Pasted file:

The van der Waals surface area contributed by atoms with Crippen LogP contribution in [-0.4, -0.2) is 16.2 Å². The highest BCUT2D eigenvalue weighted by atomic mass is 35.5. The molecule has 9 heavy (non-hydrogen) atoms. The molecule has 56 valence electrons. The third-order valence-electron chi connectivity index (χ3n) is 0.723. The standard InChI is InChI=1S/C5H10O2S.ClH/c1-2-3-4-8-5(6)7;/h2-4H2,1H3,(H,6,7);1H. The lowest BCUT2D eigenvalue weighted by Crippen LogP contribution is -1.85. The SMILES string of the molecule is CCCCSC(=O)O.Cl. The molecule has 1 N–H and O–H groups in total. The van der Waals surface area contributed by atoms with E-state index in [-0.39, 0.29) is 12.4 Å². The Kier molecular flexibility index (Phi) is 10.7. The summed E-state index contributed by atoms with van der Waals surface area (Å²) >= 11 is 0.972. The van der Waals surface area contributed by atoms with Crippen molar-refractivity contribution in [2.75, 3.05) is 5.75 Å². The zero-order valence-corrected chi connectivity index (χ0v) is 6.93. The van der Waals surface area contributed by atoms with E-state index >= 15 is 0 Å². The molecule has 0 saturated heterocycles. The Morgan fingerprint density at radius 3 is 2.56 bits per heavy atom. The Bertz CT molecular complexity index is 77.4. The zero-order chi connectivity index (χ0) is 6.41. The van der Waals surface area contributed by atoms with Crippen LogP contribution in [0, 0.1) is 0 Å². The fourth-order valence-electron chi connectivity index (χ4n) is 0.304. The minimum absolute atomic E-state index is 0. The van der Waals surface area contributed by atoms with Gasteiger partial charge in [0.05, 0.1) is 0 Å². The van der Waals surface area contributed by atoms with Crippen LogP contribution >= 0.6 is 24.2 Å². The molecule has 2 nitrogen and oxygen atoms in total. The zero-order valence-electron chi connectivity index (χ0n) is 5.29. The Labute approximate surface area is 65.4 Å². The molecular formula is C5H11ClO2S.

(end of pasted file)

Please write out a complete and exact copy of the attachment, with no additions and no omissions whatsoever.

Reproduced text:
The van der Waals surface area contributed by atoms with Crippen LogP contribution in [-0.4, -0.2) is 16.2 Å². The highest BCUT2D eigenvalue weighted by atomic mass is 35.5. The molecule has 9 heavy (non-hydrogen) atoms. The molecule has 56 valence electrons. The third-order valence-electron chi connectivity index (χ3n) is 0.723. The standard InChI is InChI=1S/C5H10O2S.ClH/c1-2-3-4-8-5(6)7;/h2-4H2,1H3,(H,6,7);1H. The lowest BCUT2D eigenvalue weighted by Crippen LogP contribution is -1.85. The SMILES string of the molecule is CCCCSC(=O)O.Cl. The molecule has 1 N–H and O–H groups in total. The van der Waals surface area contributed by atoms with E-state index in [-0.39, 0.29) is 12.4 Å². The Kier molecular flexibility index (Phi) is 10.7. The summed E-state index contributed by atoms with van der Waals surface area (Å²) >= 11 is 0.972. The van der Waals surface area contributed by atoms with Crippen molar-refractivity contribution in [2.75, 3.05) is 5.75 Å². The zero-order valence-corrected chi connectivity index (χ0v) is 6.93. The van der Waals surface area contributed by atoms with E-state index >= 15 is 0 Å². The molecule has 0 saturated heterocycles. The Morgan fingerprint density at radius 3 is 2.56 bits per heavy atom. The Bertz CT molecular complexity index is 77.4. The zero-order chi connectivity index (χ0) is 6.41. The van der Waals surface area contributed by atoms with Crippen LogP contribution in [0, 0.1) is 0 Å². The fourth-order valence-electron chi connectivity index (χ4n) is 0.304. The minimum absolute atomic E-state index is 0. The van der Waals surface area contributed by atoms with Gasteiger partial charge in [0.05, 0.1) is 0 Å². The van der Waals surface area contributed by atoms with Crippen LogP contribution >= 0.6 is 24.2 Å². The molecule has 2 nitrogen and oxygen atoms in total. The zero-order valence-electron chi connectivity index (χ0n) is 5.29. The Labute approximate surface area is 65.4 Å². The molecular formula is C5H11ClO2S.